Reference List

Health Insurance Portable and Accountability Act (2006). Health Insurance Portable and Accountability Act. Web.

Pritts, J. Kudszus, N. & Health Policy Institute Georgetown University. (2006). Your Medical Record Rights In Connecticut. The National of Medicine. Web.

Roach, W. (2003). Medical records and the law. New York: Jones & Bartlett Publishers.

“Wanderer Above The Sea Of Fog” By Friedrich

Wanderer above the Sea of Fog is an oil painting by a German artist, Caspar David Friedrich, created in 1818. It depicts a young man standing back to the viewer at the precipice, observing mountain ranges that extend in front of him (Friedrich, 1818). He is wearing a long overcoat and holds a walking stick. The landscape has a vertical orientation, probably to emphasize the presence of a man.

This painting is considered a masterpiece of Romanticism – an artistic movement that spread in Europe at the end of the 18th – the beginning of the 19th century. It aimed to challenge the Enlightenment era’s dominating ideas (such as reason and order) by emphasizing the emotional component of human life (Romanticism, n.d.). The artists tried to fully express the possibilities of individual senses, intuition, and imagination in appreciating and exploring the world. Nature – wild and untamed – also became the central topic of many artworks (Cohen, 2018). Thus, Friedrich’s painting with a lonely man facing the beautiful yet overwhelming mountain landscape can be viewed as an illustrative work of the movement.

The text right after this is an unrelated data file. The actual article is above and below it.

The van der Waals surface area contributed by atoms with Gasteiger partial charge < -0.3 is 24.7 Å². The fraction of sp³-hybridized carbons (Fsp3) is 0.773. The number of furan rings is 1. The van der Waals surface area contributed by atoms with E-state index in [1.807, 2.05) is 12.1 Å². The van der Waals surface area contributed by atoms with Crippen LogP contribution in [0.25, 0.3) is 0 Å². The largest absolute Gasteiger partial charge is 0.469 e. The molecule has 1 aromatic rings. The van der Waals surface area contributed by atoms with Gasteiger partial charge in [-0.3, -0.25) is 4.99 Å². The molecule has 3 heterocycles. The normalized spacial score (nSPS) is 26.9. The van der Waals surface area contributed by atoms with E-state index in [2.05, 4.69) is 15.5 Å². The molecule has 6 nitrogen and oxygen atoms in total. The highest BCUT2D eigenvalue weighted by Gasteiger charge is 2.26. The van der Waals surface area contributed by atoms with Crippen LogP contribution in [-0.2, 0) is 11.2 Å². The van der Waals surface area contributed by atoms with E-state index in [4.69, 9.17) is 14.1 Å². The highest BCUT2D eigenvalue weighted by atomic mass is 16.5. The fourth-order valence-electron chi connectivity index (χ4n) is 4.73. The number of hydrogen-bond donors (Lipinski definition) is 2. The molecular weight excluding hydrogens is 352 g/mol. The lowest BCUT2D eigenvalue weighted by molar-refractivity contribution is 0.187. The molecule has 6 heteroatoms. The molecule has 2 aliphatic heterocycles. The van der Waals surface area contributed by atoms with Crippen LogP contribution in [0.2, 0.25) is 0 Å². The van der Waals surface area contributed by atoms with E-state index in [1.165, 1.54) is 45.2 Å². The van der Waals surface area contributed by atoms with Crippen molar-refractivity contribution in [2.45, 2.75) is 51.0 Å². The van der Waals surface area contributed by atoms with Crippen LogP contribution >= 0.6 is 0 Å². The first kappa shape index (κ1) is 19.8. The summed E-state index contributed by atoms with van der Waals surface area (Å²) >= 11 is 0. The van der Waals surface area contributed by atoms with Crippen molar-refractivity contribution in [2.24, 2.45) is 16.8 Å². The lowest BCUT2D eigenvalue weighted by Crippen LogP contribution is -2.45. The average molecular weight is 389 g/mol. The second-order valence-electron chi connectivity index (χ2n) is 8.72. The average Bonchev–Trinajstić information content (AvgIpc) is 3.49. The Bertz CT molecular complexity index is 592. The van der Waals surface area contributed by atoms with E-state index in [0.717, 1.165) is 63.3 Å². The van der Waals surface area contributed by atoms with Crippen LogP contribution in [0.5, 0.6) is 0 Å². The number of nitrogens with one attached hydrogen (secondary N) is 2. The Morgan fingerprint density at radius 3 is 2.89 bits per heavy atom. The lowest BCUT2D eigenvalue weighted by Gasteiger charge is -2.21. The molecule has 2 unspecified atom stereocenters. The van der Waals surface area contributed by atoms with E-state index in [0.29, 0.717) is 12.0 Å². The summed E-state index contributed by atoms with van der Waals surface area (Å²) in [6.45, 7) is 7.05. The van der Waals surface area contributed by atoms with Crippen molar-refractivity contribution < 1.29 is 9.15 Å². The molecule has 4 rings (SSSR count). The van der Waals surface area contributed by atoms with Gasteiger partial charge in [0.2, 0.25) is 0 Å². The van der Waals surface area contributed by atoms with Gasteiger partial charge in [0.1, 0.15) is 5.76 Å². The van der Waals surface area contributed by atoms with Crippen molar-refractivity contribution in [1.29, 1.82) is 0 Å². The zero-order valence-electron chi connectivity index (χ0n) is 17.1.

However, his paintings also have certain distinctive features that make them particularly recognizable. One of these characteristics is the subtle color palette he employs when depicting nature (Caspar David Friedrich, n.d.). Though unlike many of his landscapes, due to human presence, Wanderer does not create an unusual sense of emptiness; the mountain ranges are covered with similar distinctive fog often seen in Friedrich’s paintings.

To understand the artwork better, it might be useful to explore in more depth the influences that shaped the master’s style, in general, and contributed to the creation of the Wanderer, in particular. Friedrich received a formal artistic education at the University of Greifswald and at the Academy of Copenhagen, where he studied under Jens Juel, a well-known Danish portraitist (Cohen, 2018). However, it can be noted that unlike many painters, he took less inspiration in the works of masters before him, but was more invested in defining and sharpening his unique style that, in turn, influenced Romanticism. His personality traits, such as melancholic tendencies, seem to have significantly impacted his works (Cohen, 2018). To find inspiration for his landscapes, he tended to travel a lot (Cohen, 2018). The one in Wanderer does not reflect a real place but comprises different parts of the Elbe Sandstone Mountains (Scott, 2020). The result of multiple sketches he made there is the glorious view seen in the painting.